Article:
Here’s the thing though. He’s not just telling them to get out (as in generally get out of his presence) but to go back to the countries from which they originally came. According to him, not only do they not belong in his presence, they don’t belong in his country, the USA, telling his countrymen what to do. Yet, three out of four of them were born US citizens, and the fourth is a naturalized citizen. So, in fact, they do belong right here, doing exactly what they are doing.

Yeah, but there are 535 voting members of congress. How is one man supposed to know whether each one of them was born a citizen or not? The President of the United States, the Commander in Chief of the most awesome military in the world, has got more important things on his mind. He can’t be troubled to know these irrelevant details.

Fair enough. Let us assume, for the moment, that he doesn’t know for sure. The fact is, he says they all originally came from other countries. On what basis does he do that? Most people would think that a congressional representative came from the very district they represent.

Their names…

Indeed, at this point, there can be no doubt. Solely on the basis of their names, their dress, and their skin color, he assumes they don’t belong in the USA doing what they are doing. On the basis of racial indicators, he assumes they are inferior. That’s why these tweets are racist.

Okay, these particular tweets may be racist, but the President is not.

At the end of the day, we cannot peer into another person’s brain to see what opinions they actually hold. We must judge them by their words and their actions. This incident has striking similarity to the birther movement led by Trump. That, too, was a persistent attempt to delegitimize the position of a (twice) duly-elected official on the basis of his race. If it looks like a duck and walks like a duck and quacks like a duck, then it’s a duck.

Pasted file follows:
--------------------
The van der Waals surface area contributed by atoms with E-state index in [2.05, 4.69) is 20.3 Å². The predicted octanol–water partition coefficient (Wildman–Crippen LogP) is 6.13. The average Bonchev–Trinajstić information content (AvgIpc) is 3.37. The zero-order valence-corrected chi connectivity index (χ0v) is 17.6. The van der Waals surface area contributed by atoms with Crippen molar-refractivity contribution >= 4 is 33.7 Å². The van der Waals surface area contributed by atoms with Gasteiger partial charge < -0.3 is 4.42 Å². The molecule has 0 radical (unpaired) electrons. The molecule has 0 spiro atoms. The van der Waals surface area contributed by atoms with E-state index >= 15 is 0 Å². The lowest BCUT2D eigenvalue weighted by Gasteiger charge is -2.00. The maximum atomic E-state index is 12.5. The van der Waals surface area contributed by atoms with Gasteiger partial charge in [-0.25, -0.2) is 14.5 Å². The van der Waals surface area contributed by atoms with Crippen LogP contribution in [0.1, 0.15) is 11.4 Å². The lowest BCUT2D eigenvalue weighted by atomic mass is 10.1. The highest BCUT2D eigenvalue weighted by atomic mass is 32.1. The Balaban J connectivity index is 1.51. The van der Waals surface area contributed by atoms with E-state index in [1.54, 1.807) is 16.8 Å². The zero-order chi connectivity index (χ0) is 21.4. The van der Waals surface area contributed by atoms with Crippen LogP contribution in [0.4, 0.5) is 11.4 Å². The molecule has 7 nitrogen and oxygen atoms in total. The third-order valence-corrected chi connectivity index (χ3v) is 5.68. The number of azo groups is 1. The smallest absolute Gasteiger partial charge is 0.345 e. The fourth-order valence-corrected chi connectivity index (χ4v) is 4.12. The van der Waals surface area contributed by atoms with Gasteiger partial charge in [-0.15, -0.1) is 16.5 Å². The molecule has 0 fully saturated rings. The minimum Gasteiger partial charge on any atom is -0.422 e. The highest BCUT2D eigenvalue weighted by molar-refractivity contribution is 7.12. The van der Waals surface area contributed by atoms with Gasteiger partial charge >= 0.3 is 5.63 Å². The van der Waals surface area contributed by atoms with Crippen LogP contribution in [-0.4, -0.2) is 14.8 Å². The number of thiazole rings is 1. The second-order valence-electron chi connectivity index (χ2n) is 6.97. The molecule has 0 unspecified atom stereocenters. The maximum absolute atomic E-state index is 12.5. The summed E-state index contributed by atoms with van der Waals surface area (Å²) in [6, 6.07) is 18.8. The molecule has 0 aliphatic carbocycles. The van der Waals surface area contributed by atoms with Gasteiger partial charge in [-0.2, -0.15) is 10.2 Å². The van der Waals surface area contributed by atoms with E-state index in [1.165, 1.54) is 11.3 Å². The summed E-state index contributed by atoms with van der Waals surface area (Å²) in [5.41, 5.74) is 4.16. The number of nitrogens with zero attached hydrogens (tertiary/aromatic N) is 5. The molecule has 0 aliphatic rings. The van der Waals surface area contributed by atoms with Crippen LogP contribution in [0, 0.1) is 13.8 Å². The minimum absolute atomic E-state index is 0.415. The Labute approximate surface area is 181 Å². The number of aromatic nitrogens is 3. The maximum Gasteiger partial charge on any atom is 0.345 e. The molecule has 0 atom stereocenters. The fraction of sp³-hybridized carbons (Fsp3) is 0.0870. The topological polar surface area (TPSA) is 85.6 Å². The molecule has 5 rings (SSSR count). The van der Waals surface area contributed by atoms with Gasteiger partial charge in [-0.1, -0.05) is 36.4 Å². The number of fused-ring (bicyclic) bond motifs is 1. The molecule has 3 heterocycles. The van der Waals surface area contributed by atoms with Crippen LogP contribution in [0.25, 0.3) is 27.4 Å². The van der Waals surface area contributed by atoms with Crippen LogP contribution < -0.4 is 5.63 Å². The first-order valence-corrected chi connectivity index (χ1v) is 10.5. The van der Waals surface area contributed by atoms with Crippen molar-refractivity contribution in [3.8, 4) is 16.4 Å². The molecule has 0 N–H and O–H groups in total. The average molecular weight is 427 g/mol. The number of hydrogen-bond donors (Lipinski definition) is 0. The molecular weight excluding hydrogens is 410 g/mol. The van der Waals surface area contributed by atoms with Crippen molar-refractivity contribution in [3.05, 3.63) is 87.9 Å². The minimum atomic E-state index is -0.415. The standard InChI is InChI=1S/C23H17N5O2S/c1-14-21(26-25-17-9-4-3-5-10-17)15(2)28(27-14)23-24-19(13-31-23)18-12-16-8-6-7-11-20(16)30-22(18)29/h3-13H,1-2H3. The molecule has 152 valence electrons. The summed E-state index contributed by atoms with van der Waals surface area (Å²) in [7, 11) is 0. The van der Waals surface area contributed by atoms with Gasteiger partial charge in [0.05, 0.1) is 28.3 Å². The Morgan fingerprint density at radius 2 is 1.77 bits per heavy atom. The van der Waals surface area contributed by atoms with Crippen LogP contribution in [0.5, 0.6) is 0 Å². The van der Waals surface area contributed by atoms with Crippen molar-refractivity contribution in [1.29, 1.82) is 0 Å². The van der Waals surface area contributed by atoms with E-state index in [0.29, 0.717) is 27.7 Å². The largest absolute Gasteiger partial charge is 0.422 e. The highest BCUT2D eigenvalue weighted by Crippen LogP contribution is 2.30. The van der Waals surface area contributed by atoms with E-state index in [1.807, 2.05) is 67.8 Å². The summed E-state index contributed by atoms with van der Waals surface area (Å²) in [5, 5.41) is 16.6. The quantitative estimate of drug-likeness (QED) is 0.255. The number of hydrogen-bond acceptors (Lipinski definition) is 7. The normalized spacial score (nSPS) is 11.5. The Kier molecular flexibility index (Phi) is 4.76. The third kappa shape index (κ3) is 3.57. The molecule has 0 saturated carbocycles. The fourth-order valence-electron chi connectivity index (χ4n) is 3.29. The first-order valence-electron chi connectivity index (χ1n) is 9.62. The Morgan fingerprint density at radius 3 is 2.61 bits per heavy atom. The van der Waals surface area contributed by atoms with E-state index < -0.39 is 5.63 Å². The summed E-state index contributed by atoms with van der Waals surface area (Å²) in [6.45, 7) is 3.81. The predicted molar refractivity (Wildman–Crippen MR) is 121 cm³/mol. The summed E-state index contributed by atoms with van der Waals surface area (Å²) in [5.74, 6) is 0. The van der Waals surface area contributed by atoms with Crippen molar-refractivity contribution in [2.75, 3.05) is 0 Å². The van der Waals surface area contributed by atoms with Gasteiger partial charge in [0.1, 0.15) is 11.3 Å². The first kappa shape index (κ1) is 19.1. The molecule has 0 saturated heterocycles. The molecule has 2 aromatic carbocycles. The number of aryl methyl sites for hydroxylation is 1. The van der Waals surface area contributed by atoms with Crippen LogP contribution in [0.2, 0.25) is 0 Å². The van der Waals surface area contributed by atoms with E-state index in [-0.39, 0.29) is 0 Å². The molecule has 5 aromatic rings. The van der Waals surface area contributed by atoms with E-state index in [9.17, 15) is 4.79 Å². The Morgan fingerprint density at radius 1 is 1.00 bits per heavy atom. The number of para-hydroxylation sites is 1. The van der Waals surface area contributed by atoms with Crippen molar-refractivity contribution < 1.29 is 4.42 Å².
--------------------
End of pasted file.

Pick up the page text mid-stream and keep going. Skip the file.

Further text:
Well, even if he is racist, he has done a lot of good for our country.

The goodness (or not) of what he has done for our country is a separate debate, isn’t it? Public racism, by any elected official, does great harm to our country and its global standing.

We previously assumed that he didn’t know where these congresswomen originated. If we assume that he did know, then a more nefarious character is unveiled: Knowing that his supporters will believe what he says, he employs baldfaced lies to fan the flames of racial animus, all for his own political gain. Or perhaps he expects to draw the approval of his supporters with these lies, the way he drew the cheers of WWE fans with his farcical attack on Vince McMahon.

What good can compensate for this?

The Definitions

Dictionary.com defines racist as (noun): a person who believes in racism, the doctrine that one’s own racial group is superior or that a particular racial group is inferior to the others. (adjective): of or like racists or racism.

Mirriam-Webster defines racism as: a belief that race is the primary determinant of human traits and capacities and that racial differences produce an inherent superiority of a particular race.

The Tweets

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Updated at: 20 July 2019 10:07 PM